Here's a really cool one. This is Lesley Gore doing a cover of the Mindbenders' stomping mod classic "Off and Running", which originally appeared on the "To Sir, With Love" soundtrack. This version completely outpaces the original, in my opinion.
from the single Off and Running (Mercury) available on CD - Sunshine, Lollipops & Rainbows: The Best of Lesley Gore (Rhino)
Given the recent reevaluation of "mainstream" 60s pop acts such as the Association, the Monkees & Free Design, it seems a shame that more people aren't aware of how great the Grassroots were. Best known for their oldies-radio staples "Midnight Confessions" and "Let's Live for Today", they were purveyors of great well-crafted, country-rock-tinged pop music. This track is a perfect example, deftly combining vibes, mandolin, handclaps, fuzz guitar and terrific lyrics into an inimitable 60s L.A. sound. Check them out, it's high time that they got their due. And a special note for all you trainspotters out there...you can see the band perform this song in the 1968 Doris Day vehicle "With Six You Get Egg Roll".
from Feelings (Dunhill) available on CD - Anthology: 1965-1975 (Rhino)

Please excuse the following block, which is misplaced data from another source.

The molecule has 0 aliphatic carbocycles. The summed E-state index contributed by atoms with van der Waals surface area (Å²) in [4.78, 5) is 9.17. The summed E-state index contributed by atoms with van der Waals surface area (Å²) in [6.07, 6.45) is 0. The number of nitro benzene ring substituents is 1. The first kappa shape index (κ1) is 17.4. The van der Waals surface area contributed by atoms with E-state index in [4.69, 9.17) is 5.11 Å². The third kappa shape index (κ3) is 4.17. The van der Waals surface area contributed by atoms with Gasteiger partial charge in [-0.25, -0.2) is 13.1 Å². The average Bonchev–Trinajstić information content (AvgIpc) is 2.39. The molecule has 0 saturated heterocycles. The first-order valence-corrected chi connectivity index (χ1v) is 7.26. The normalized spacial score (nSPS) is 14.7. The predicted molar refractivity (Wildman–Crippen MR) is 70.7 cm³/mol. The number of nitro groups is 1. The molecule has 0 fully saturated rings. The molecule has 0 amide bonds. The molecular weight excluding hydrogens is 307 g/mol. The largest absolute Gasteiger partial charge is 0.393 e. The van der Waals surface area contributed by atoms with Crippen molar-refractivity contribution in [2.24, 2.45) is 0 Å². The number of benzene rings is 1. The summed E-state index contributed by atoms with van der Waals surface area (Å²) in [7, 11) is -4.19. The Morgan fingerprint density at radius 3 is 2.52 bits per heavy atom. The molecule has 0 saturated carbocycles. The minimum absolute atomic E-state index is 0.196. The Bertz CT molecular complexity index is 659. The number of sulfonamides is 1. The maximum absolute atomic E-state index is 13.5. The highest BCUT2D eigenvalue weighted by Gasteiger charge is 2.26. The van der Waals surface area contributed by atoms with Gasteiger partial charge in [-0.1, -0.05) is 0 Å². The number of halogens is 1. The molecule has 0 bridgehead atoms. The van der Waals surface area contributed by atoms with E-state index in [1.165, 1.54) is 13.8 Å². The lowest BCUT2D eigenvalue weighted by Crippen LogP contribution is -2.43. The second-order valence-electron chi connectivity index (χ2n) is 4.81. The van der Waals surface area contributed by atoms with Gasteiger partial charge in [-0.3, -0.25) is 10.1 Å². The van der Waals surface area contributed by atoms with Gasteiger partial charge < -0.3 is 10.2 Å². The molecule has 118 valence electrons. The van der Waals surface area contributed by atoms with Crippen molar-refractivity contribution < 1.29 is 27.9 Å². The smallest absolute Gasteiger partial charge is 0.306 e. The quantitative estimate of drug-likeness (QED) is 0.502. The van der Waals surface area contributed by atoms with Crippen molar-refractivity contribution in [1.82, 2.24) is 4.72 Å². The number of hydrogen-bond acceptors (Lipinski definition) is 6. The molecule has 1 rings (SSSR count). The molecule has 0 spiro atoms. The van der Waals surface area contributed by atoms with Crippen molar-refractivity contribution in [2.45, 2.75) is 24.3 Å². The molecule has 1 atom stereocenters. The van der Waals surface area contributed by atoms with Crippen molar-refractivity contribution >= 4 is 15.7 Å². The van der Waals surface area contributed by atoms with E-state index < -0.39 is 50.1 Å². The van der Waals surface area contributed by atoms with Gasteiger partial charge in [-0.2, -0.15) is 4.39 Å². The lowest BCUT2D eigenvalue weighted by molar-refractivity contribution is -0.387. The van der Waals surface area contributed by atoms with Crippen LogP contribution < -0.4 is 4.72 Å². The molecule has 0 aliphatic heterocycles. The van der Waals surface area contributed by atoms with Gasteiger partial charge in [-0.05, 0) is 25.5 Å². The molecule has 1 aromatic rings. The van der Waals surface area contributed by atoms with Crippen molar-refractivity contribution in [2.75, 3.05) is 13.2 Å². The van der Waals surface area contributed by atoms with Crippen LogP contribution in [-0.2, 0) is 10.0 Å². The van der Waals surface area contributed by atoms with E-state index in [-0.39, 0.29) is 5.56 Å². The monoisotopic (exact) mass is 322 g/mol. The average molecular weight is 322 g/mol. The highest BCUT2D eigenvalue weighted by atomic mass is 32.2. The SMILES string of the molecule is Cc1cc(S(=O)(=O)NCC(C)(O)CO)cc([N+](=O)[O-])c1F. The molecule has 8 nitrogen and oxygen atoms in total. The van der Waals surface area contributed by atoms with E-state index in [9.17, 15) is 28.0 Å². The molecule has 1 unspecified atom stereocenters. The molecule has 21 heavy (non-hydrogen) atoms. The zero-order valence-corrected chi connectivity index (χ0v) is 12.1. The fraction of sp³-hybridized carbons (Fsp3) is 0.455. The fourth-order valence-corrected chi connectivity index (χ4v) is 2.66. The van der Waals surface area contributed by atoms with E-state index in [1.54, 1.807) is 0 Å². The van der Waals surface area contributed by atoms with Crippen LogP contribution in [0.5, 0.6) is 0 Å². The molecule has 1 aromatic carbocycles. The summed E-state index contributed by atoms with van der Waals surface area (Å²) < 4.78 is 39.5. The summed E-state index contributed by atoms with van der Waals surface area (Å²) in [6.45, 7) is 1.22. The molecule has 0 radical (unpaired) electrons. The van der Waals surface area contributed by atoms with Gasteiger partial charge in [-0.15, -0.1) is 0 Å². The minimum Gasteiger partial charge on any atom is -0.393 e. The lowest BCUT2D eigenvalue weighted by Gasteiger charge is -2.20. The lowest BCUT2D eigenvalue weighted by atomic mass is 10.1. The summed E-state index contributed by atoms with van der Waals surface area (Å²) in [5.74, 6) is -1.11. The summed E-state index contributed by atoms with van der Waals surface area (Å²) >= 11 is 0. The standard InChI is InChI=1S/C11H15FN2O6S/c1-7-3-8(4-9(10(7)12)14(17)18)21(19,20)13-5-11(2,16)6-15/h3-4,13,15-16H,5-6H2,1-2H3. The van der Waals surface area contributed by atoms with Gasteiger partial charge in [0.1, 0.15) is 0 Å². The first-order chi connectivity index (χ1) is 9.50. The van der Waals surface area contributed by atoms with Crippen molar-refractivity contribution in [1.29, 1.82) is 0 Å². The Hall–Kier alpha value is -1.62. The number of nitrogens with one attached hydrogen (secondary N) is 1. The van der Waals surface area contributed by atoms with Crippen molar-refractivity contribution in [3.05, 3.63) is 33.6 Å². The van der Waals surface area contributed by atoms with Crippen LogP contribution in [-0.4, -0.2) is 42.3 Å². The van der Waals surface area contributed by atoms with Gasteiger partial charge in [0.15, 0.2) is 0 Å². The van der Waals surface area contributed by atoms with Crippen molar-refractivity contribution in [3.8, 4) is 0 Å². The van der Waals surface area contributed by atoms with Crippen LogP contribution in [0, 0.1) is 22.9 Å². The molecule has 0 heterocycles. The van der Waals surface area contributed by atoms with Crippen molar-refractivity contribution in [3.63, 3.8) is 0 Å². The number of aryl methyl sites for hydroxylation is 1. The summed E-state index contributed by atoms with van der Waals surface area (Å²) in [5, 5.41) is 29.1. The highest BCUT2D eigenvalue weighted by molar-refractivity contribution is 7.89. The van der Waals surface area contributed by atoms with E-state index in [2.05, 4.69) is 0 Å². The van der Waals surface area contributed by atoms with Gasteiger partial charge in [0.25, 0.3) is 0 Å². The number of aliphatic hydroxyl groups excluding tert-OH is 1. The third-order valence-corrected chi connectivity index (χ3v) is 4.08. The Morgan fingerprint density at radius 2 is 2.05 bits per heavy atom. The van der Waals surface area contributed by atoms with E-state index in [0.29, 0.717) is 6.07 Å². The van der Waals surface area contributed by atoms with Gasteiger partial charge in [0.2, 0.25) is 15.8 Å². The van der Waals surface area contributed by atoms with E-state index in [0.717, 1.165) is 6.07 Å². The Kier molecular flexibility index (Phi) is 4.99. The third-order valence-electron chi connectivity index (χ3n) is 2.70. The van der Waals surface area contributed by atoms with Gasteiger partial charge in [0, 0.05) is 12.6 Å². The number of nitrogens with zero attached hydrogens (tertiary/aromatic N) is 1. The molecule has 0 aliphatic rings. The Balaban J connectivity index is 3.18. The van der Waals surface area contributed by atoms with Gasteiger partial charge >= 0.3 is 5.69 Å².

11 Oct 05 ·adam12: Right! I can remember most local bands covering this tune in the mid-late 60's. Sounds good coming out of a garage. Kinda like "Nobody But Me" by the Human Beings.
Jimmy Scott turns in a monumental take on this Jerome Kern & Oscar Hammerstein standard. Scott's languid feminine phrasing and incredible diction really cause him to stand head and shoulders above nearly all other jazz vocalists. In this performance, he takes material that could come out rather saccharine and injects a healthy dose of pain into it. The result is a throughly memorable, soulful ballad. Due to Scott's lack of a record contract, this recording remained unreleased until 1993.
Here's another early Burt Bacharach composition, this one from (or just a promotional piece for?) the William Wyler film "The Desperate Hours." I haven't seen the movie, but this song makes me want to. This song is steeped in a heavy film noir atmosphere -- with vibes and wailing sax -- that I love. Needless to say, this has a very different sound from the stuff Bacharach would become famous for a few years down the road.